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St Ahab’s Chapel

 

Altar to St Anselm, Canterbury Cathedral / Stephen Cox, sculptor (2005)

Despite these troubling times (or possibly because of them), I feel pretty good about the 150th anniversary of Christ the King parish this year and their commitment to add a chapel dedicated to St Ahab. At least a couple generations in Agincourt have grown up unaware that the church had a different name when the parish was founded in 1868.

Our friend Jonathan Rutter is creating an icon of St Ahab—painted as a traditional representation of Orthodox saints and martyrs—and I’m pleased to report that fifteen third-year architecture students are undertaking the design of the chapel that will house it. And all of that will form a major component of the next Agincourt exhibit. If I have any negative reaction to all this, it’s probably that ending my teaching career will eliminate any opportunity to repeat the experience. Students have been the mainstay of this project; their creative enthusiasm is infectious, and it has surely infected me. I’ll be sorry to find distance between me and them—particularly if I’ve put it there.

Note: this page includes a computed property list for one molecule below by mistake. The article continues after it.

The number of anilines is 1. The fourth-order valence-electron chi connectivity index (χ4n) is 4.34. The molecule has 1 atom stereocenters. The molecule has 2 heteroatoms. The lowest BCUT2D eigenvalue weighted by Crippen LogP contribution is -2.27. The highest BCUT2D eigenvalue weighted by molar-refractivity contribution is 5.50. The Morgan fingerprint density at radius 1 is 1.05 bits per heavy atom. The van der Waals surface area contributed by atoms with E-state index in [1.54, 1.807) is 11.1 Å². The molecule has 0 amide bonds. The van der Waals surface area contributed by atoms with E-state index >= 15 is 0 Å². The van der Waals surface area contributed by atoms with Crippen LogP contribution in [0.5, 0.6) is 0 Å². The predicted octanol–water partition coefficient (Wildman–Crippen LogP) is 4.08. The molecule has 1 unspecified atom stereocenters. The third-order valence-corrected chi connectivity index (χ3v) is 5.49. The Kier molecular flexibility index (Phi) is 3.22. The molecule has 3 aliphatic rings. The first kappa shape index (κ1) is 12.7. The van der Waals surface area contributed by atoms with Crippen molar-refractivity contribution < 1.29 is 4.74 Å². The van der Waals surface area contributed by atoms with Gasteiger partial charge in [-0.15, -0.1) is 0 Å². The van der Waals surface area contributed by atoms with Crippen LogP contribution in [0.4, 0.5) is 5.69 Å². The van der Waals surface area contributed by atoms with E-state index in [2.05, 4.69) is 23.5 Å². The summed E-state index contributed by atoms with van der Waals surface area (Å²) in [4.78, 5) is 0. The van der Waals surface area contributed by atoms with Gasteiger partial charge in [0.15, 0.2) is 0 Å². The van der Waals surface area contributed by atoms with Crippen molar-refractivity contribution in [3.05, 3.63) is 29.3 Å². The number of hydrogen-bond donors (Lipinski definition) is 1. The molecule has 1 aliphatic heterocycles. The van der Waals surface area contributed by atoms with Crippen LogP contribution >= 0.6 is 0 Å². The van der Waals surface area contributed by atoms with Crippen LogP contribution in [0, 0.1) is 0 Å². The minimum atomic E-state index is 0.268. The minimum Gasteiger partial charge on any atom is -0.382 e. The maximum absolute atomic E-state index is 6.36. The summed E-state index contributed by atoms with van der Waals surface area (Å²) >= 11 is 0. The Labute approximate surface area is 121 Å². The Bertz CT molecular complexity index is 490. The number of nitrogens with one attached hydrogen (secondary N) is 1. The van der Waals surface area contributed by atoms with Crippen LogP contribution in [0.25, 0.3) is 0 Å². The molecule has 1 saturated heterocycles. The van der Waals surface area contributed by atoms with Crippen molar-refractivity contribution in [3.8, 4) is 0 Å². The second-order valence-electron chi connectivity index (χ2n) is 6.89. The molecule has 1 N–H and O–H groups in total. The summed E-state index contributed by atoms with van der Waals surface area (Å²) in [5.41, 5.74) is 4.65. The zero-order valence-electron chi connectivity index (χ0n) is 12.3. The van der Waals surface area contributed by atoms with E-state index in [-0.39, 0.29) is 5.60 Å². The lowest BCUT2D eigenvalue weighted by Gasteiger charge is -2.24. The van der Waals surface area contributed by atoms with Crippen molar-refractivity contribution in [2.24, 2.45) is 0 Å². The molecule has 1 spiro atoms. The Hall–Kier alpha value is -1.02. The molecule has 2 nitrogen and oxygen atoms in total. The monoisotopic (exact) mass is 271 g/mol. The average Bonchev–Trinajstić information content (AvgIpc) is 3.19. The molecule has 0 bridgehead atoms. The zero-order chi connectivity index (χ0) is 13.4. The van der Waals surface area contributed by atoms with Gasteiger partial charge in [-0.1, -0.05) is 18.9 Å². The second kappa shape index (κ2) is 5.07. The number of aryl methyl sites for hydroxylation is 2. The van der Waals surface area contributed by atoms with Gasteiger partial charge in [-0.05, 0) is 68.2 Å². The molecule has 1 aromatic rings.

Gethsemane Chapel, Coventry Cathedral / Sir Basil Spence, architect

Baptismal Tank, Church of St John, Bourbourg, FR / Anthony Caro, artist

Altar, St Stephen Walbrook. London / Sir Henry Moore, artist (1972; 1978)


2 Comments

  1. Ron Williams says:

    Was there an actual St. Ahab? Or did he exist only in the same space/time continuum as Agincourt itself?

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